Scotland's careers strategy: moving forward

Strategy highlighting the role that career education, information, advice and guidance (CIAG) services in Scotland can play in helping to address future skills demands and deliver inclusive growth.

1. Vision

Skills play a key role in improving productivity, inclusive growth and fair work, which are all critical for Scotland’s future success. For businesses, a highly qualified and motivated workforce helps to ensure profitability and competitive edge. For individuals, skills offer a route to increased earnings and obtaining personal fulfilment both at work and beyond. Scotland’s skills system is one of the world’s most successful and marks us out as an open, outward-facing nation which encourages foreign direct investment and economic growth. We want more individuals to access CIAG services that can help refresh their skills, work experience and qualifications on a lifelong basis. As we have recognised in Scotland’s Future Skills Action Plan, we must ensure the system adapts to meet the challenges and opportunities ahead. 

A growing, innovative and inclusive economy is vital for Scotland. The Scottish Government’s commitment to inclusive growth is built into Scotland’s National Performance Framework, which provides a purpose not just for Government, but for the whole country. The Framework sets out a vision for a more inclusive society. Scotland is a successful country with opportunities that enable everyone to fulfil their potential. This contributes towards both the increased wellbeing of citizens and sustainable and inclusive economic growth[7]. At the heart of the Scottish Government’s purpose lies our values for a society that treats all our people with kindness, dignity, compassion and respect.

Our vision is for a world-class, professionally-led, aligned and flexible system of career information, advice and guidance services which delivers for every citizen, regardless of where they live in Scotland, their age or circumstance. We want to see a system through which citizens can expect a high standard of support that meets their needs when they need it most, a system that is fully interconnected to ensure citizens access the right people and services which include employability and skills support.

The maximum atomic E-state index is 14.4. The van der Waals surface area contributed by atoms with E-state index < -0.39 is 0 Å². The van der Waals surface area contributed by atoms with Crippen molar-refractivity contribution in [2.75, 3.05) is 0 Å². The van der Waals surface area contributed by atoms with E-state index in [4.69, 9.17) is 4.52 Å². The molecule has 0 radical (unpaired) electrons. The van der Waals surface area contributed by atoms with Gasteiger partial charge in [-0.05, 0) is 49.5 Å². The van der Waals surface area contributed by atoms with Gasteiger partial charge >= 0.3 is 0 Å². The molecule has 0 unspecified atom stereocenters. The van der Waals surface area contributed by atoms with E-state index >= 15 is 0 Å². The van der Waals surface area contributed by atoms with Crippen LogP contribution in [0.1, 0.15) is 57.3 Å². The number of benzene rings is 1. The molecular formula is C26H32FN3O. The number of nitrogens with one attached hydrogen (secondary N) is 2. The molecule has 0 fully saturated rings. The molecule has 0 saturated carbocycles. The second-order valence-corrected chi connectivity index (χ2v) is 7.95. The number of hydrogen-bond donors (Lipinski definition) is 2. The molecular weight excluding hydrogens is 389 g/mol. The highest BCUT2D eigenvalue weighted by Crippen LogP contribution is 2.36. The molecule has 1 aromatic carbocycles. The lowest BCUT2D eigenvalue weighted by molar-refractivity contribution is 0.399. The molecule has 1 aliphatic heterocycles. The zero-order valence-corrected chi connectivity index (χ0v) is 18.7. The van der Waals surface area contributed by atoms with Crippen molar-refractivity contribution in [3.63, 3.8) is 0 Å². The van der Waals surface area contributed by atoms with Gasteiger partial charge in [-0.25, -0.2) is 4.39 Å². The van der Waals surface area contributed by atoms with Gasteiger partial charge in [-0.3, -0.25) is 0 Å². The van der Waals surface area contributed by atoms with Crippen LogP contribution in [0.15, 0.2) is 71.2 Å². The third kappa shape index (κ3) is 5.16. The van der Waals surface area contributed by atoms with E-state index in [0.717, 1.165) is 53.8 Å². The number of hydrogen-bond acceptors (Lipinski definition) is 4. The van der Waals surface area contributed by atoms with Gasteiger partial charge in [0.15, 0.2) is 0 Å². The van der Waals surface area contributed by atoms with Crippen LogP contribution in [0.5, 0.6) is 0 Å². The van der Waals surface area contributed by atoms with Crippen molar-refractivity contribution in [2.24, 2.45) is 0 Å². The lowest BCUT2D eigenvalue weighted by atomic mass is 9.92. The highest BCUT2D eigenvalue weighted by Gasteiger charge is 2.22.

Where are we now?

There is a strong foundation of career services in Scotland, but the system is the sum of many parts. This brings the risk of incoherency, inconsistency and of people falling between the cracks. There are also a number of new challenges emerging

A critical aspect of this inclusive growth is ensuring that every individual, especially those who face the most complex and challenging barriers, have access to career education, information, advice and guidance. This should start early in primary schools[8] and continue throughout life to support individuals to make informed choices about their futures. It raises aspirations and makes a positive contribution to society through participation in fulfilling learning and work. 

Rapid changes of employment structures and labour market demands will require increasingly flexible approaches to developing a career with numerous routes and pathways. This, therefore, will require career support that ensures that individuals of all ages can recognise career development as a continual lifelong development process and not only as a crisis point intervention. CIAG services across Scotland must therefore be more visible to all and ensure accessibility at point of individual need. 

Different people in society have different access to sources of useful information and support when it comes to accessing jobs, educational routes and career development opportunities. Making contact with people who make hiring decisions, with first-hand experience of training, further or higher education admissions, or who work in a field of interest, is a resource of great value – but such a resource is not available to everyone in equal measure. CIAG attempts to counter the inequalities in society linked to trustworthy, reliable access to career information and support.

The system needs to respond to new challenges:

Structural changes are placing new demands on CIAG services

with technological change, Brexit and changes in the organisation of work (non-standard jobs/’gig’ economy)

  • growing numbers of adults will need to job switch, retrain and upskill
  • young people will need more support to make good decisions about their education and training choices
  • those with the lowest levels of skills will need the most help
  • CIAG provision will need to focus more on developing career management skills (as well as providing information and guidance)